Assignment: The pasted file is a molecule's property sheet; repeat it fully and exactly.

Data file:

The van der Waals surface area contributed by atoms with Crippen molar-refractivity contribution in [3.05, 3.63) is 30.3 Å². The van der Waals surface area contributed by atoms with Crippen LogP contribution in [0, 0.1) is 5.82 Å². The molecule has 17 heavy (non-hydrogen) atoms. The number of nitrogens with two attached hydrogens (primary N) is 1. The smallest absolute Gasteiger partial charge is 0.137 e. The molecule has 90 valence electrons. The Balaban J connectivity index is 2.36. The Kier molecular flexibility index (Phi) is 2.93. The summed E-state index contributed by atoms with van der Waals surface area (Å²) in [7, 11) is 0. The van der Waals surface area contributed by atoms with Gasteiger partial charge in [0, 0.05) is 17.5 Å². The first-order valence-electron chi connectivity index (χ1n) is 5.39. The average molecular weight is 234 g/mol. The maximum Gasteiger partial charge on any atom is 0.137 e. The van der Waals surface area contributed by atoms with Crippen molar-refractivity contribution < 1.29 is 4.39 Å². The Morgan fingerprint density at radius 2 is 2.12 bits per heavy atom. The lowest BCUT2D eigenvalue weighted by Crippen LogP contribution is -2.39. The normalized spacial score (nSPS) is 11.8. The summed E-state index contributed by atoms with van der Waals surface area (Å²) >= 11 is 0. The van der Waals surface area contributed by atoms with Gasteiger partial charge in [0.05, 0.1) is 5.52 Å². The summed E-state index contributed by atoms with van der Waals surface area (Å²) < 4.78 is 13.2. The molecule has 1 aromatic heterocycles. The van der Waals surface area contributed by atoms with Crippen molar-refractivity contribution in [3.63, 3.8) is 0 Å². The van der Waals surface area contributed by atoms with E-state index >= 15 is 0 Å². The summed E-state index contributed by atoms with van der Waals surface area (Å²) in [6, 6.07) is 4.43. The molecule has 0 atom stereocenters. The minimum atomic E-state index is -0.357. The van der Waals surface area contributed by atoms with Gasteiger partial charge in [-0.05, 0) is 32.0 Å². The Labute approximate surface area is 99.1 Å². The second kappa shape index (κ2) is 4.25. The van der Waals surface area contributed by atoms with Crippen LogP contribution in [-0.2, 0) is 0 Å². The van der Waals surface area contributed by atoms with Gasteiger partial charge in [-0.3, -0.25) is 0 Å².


The van der Waals surface area contributed by atoms with Crippen molar-refractivity contribution in [3.05, 3.63) is 30.3 Å². The van der Waals surface area contributed by atoms with Crippen LogP contribution in [0, 0.1) is 5.82 Å². The molecule has 17 heavy (non-hydrogen) atoms. The number of nitrogens with two attached hydrogens (primary N) is 1. The smallest absolute Gasteiger partial charge is 0.137 e. The molecule has 90 valence electrons. The Balaban J connectivity index is 2.36. The Kier molecular flexibility index (Phi) is 2.93. The summed E-state index contributed by atoms with van der Waals surface area (Å²) in [7, 11) is 0. The van der Waals surface area contributed by atoms with Gasteiger partial charge in [0, 0.05) is 17.5 Å². The first-order valence-electron chi connectivity index (χ1n) is 5.39. The average molecular weight is 234 g/mol. The maximum Gasteiger partial charge on any atom is 0.137 e. The van der Waals surface area contributed by atoms with Crippen molar-refractivity contribution < 1.29 is 4.39 Å². The Morgan fingerprint density at radius 2 is 2.12 bits per heavy atom. The lowest BCUT2D eigenvalue weighted by Crippen LogP contribution is -2.39. The normalized spacial score (nSPS) is 11.8. The summed E-state index contributed by atoms with van der Waals surface area (Å²) >= 11 is 0. The van der Waals surface area contributed by atoms with Gasteiger partial charge in [0.05, 0.1) is 5.52 Å². The summed E-state index contributed by atoms with van der Waals surface area (Å²) < 4.78 is 13.2. The molecule has 1 aromatic heterocycles. The van der Waals surface area contributed by atoms with Crippen molar-refractivity contribution in [3.63, 3.8) is 0 Å². The van der Waals surface area contributed by atoms with E-state index >= 15 is 0 Å². The summed E-state index contributed by atoms with van der Waals surface area (Å²) in [6, 6.07) is 4.43. The molecule has 0 atom stereocenters. The minimum atomic E-state index is -0.357. The van der Waals surface area contributed by atoms with Gasteiger partial charge in [-0.05, 0) is 32.0 Å². The Labute approximate surface area is 99.1 Å². The second kappa shape index (κ2) is 4.25. The van der Waals surface area contributed by atoms with Crippen LogP contribution in [-0.2, 0) is 0 Å². The van der Waals surface area contributed by atoms with Gasteiger partial charge in [-0.3, -0.25) is 0 Å².